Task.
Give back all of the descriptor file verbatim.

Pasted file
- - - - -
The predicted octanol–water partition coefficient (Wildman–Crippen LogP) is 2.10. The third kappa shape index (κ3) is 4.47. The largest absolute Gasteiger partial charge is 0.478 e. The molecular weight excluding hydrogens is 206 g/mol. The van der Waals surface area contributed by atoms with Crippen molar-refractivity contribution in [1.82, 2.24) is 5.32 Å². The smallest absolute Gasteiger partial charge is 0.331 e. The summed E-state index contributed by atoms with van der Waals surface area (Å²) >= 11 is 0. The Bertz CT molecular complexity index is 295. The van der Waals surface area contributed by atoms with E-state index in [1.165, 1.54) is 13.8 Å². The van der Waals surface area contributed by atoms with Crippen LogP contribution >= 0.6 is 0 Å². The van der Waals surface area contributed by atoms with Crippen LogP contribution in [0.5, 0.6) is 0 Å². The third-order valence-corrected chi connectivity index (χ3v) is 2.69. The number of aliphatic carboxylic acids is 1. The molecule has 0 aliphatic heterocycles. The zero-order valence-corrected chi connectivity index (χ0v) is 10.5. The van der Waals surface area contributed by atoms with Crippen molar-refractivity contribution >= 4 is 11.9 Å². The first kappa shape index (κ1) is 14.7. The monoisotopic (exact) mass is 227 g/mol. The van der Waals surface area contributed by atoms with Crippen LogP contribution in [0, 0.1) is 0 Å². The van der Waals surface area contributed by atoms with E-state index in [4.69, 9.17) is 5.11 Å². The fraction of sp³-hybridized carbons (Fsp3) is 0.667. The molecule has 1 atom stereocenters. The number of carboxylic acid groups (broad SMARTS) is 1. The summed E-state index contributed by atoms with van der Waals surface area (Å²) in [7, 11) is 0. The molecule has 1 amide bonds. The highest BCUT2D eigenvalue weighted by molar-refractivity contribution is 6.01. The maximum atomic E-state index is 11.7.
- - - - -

The predicted octanol–water partition coefficient (Wildman–Crippen LogP) is 2.10. The third kappa shape index (κ3) is 4.47. The largest absolute Gasteiger partial charge is 0.478 e. The molecular weight excluding hydrogens is 206 g/mol. The van der Waals surface area contributed by atoms with Crippen molar-refractivity contribution in [1.82, 2.24) is 5.32 Å². The smallest absolute Gasteiger partial charge is 0.331 e. The summed E-state index contributed by atoms with van der Waals surface area (Å²) >= 11 is 0. The Bertz CT molecular complexity index is 295. The van der Waals surface area contributed by atoms with E-state index in [1.165, 1.54) is 13.8 Å². The van der Waals surface area contributed by atoms with Crippen LogP contribution >= 0.6 is 0 Å². The van der Waals surface area contributed by atoms with Crippen LogP contribution in [0.5, 0.6) is 0 Å². The third-order valence-corrected chi connectivity index (χ3v) is 2.69. The number of aliphatic carboxylic acids is 1. The molecule has 0 aliphatic heterocycles. The zero-order valence-corrected chi connectivity index (χ0v) is 10.5. The van der Waals surface area contributed by atoms with Crippen molar-refractivity contribution >= 4 is 11.9 Å². The first kappa shape index (κ1) is 14.7. The monoisotopic (exact) mass is 227 g/mol. The van der Waals surface area contributed by atoms with Crippen LogP contribution in [0, 0.1) is 0 Å². The van der Waals surface area contributed by atoms with E-state index in [4.69, 9.17) is 5.11 Å². The fraction of sp³-hybridized carbons (Fsp3) is 0.667. The molecule has 1 atom stereocenters. The number of carboxylic acid groups (broad SMARTS) is 1. The summed E-state index contributed by atoms with van der Waals surface area (Å²) in [7, 11) is 0. The molecule has 1 amide bonds. The highest BCUT2D eigenvalue weighted by molar-refractivity contribution is 6.01. The maximum atomic E-state index is 11.7.